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March 20, 1997

Commission votes against historic designation for two Pitt buildings

The Pittsburgh Historic Review Commission has voted against recommending that Pennsylvania Hall and the Mineral Industries Building be designated as historic structures. The 4-0 vote came at the commission's March 14 meeting.

The nomination, which was opposed by Pitt, will now go to the City Planning Commission, which within a month is expected to consider it from a planning standpoint, and then City Council, which has the final say on such designations.

Neither body is expected to oppose the Historic Review Commission's recommendation against historic designation for the two pre-World War I buildings, according to Jay Roling, Pitt's director of local relations.

For the Planning Commission to vote in favor of a historic designation for the two buildings would place it in direct conflict with Pitt's master space plan, which the Planning Commission helped to develop and approved in 1995. On those grounds, Roling said, he "would expect that the Planning Commission will deny the nomination." Both the Historic Review Commission and the Planning Commission will forward their recommendations to City Council. Roling could not recall City Council ever opposing a Historic Review Commission recommendation and said he does not expect it to do so in this case. "But crazier things have happened," he added.

Pitt opposes the nomination of Pennsylvania Hall and the Mineral Industries Building on the grounds that neither of the buildings is worthy of historic designation. In the master space plan, the University identified the land on which the buildings stand as prime possible sites for new student housing.

The two buildings were nominated for historic designation by Pittsburgh residents John Murdock and J. R. Daniel. Under the city ordinance governing historic buildings, any city resident may nominate any building for historic designation. Murdock and Daniel nominated Pennsylvania Hall and the Mineral Industries Building because the buildings were part of famed architect Henry Hornbostel's 1908 Acropolis Plan, which sought to model the University along the lines of the Acropolis in ancient Athens. Rich Holmes, Pitt associate general counsel; John Sysko of the Office of Facilities Management, and John Myers, an historic consultant with the Albany, N.Y., architectural firm of Enhorn Yeffe and Prescott, argued against the designation on the grounds that the two buildings were minor elements of the Acropolis Plan and not architecturally significant.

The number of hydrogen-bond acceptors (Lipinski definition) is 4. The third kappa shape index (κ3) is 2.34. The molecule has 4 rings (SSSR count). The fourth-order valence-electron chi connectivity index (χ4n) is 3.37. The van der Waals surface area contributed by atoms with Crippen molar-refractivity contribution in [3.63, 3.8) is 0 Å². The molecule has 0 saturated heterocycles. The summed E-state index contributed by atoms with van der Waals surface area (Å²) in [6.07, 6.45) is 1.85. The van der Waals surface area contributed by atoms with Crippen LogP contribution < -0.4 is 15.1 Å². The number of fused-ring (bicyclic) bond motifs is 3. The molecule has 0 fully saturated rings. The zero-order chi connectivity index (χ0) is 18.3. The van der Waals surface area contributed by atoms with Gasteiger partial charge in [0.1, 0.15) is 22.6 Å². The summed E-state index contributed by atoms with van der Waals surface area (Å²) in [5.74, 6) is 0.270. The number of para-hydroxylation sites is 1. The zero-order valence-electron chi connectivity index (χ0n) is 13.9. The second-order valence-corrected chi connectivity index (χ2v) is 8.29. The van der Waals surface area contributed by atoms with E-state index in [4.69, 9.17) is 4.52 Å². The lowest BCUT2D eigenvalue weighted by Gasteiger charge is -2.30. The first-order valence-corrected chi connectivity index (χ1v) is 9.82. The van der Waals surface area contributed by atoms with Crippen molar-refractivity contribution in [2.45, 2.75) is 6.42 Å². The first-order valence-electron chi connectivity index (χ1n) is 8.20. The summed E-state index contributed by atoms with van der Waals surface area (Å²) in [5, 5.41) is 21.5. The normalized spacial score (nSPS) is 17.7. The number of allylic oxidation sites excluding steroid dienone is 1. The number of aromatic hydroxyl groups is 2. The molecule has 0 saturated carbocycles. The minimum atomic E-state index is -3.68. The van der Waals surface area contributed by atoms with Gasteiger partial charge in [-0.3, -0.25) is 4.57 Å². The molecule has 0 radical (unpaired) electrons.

The Historic Review Commission generally agreed with the arguments of Holmes, Sysko and Myers. Under the city's historic structure ordinance, a building must meet at least one of four criteria to qualify as historic. It must: * Be a location "at which events that made a significant contribution to national, state or local history occurred, or which involved a close association with the lives of people of national, state or local significance." According to the Historic Review Commission report, a search by commission staff "did not discover any evidence that the nominated buildings were the location of significant historic events, nor that they had any association with the lives of historically significant people." * Be "an outstanding example of a period, style, architectural movement or method of construction." The commission report found that "there is nothing outstanding about the overall architectural character and design of these buildings. Both Pennsylvania Hall and the Mineral Industries Building are relatively utilitarian in nature." * Be "one of the last surviving works of a pioneer architect, builder or designer." Commission staff found that numerous better designed buildings by Hornbostel remain in Pittsburgh, as well as in other cities around the nation. They included a large portion of the Carnegie Mellon University campus, Soldiers and Sailors Memorial Hall, the City-County Building and Rodef Shalom Temple. The report found that Pennsylvania Hall and the Mineral Industries Building rank near the bottom in design and quality of Hornbostel's work.

"The mere fact of connection with Hornbostel – without high quality – is not enough to justify designation of these buildings," the report concluded.

* Be "one of the last survivors of a particular style or period of construction." While both buildings have a few Classical details and moldings, the commission staff did not consider those details important enough to merit a historic designation. According to the report, "there are many other and better examples of the use of Classical design principles in the Oakland neighborhood, to say nothing of the rest of the city." University counsel Holmes said he was pleased with the Historic Commission's recommendation.

–Mike Sajna

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